If Air Force One offered frequent flier miles, President Obama
would be a platinum member based on his domestic travel alone. For months, the president has crisscrossed the country to states where the economic meltdown has hit hardest -- pounding kringles
in Racine, Wisc., donning a hard hat in Youngstown, Ohio
, examining solar panels in Fremont, Calif.
-- all part of a broader effort to show the country that not only is jobs creation Priority Number One for his White House, but that the stimulus program is working. They even work-shopped a theme for it, "Recovery Summer
," and named Vice President Biden
captain of the cheerleading squad, shaking his recovery pom poms for governors
across the country. But for all the high-calorie treats consumed and assembly lines toured, despite all the conference calls and sis-boom-bah
ing, the economy just won't budge.
June's jobless numbers, released on Friday
, showed an ever-so-slight drop in the unemployment
rate, from 9.7 percent to 9.5 percent, a slip of silver lining the White House has pitched as evidence of being on the right track. Christina Rohmer, chair of the Council of Economic Advisers, wrote on Friday
, "June marks the sixth month in a row that private sector employment has increased. These continued signs of healing are important, particularly given the recent volatility in world markets and the mixed behavior of other recent economic indicators."
But, as the AP reported on Friday
, the country still has 7.9 million fewer jobs than it did when the recession began, and an estimated 14.6 million Americans were looking for work in June. The president knows these figures do not a recovery make. In a news conference the same day, Obama said
, "Make no mistake: We are headed in the right direction. But as I was reminded...earlier this week, we're not headed there fast enough for a lot of Americans. We're not headed there fast enough for me, either." The president also announced 66 new programs, helmed by the Departments of Agriculture and Commerce, to bring broadband service to underserved parts of the country. Expected jobs created: 5,000. (The mathematics were so limp, the gesture seemed almost endearing.)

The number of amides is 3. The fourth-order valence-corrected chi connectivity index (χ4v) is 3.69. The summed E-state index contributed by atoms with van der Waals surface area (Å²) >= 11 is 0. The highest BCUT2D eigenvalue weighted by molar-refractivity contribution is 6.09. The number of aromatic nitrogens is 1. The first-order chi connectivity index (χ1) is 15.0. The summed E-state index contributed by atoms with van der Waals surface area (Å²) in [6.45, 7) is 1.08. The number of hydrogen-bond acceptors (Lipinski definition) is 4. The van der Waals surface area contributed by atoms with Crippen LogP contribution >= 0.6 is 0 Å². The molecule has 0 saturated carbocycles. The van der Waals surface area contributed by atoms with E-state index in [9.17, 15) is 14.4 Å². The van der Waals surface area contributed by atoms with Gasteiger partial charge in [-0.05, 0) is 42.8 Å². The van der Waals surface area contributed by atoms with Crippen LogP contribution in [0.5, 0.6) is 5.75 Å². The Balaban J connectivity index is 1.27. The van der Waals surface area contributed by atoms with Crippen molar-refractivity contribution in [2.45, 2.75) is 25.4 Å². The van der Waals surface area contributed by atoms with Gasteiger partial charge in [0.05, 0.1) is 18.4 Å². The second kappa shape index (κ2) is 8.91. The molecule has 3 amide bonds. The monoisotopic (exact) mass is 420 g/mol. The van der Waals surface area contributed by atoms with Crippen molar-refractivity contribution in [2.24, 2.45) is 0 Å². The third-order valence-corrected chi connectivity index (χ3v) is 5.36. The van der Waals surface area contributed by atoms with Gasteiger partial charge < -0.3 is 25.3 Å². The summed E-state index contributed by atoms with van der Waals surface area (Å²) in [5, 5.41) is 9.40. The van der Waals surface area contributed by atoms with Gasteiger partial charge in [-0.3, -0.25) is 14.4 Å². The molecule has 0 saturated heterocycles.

But Obama knows well that no single program can or will be a panacea to heal the deep gash in the U.S. economy, and he ended his remarks with a semi-somber "Onwards, through the night"-like command that has increasingly become his coda
in these tough times: "America has never backed down from a challenge. We've faced our share of tough times before. But in such moments, we don't flinch. We dig deeper, we innovate, we compete and we win. That's in our DNA. And it's going to be what brings us through these tough times towards a brighter day."
If the words of the commander in chief were meant to rally the dispirited foot soldiers of the American economy, the Republican opposition has characterized White House leadership as fueled by misguided policy that is taking the country down the path of defeat. In a report for House Minority Leader John Boehner (R-Ohio), Diana Furchtgott-Roth, former chief economist at the U.S. Department of Labor, decried the president's policies, saying "for a real 'Recovery Summer,' Congress
and the president need a different agenda -- lower taxes, lower spending, and less regulatory red tape."
This slow trudge toward recovery has given the GOP a platform to beat loudly the drum of reining in the deficit
and ending a reliance on "big government spending" to heal the economy. On Wednesday, Senate Republicans filibustered a bill
that would have extended unemployment benefits to millions of Americans. Though the legislation is expected to pass next month once a replacement for Sen. Robert Byrd (D-W.Va.) is announced, as my colleague Jill Lawrence points out
, the issue has brought to the fore the argument between those who would increase the deficit to save jobs and those who believe in paying up front.
Either way, the economy, along with the war in Afghanistan
and the BP oil spill
, has presented Obama with a trifecta of Miserable Stuff That's Going to Take a Long Time to Fix. Unfortunately for Team O, the rhetoric of "Dig your heels in, America" seems far from the spirited cry of "Yes We Can!" For a nation that desperately needs a shot in the arm, woe is the president who must remain the bearer of the bad news.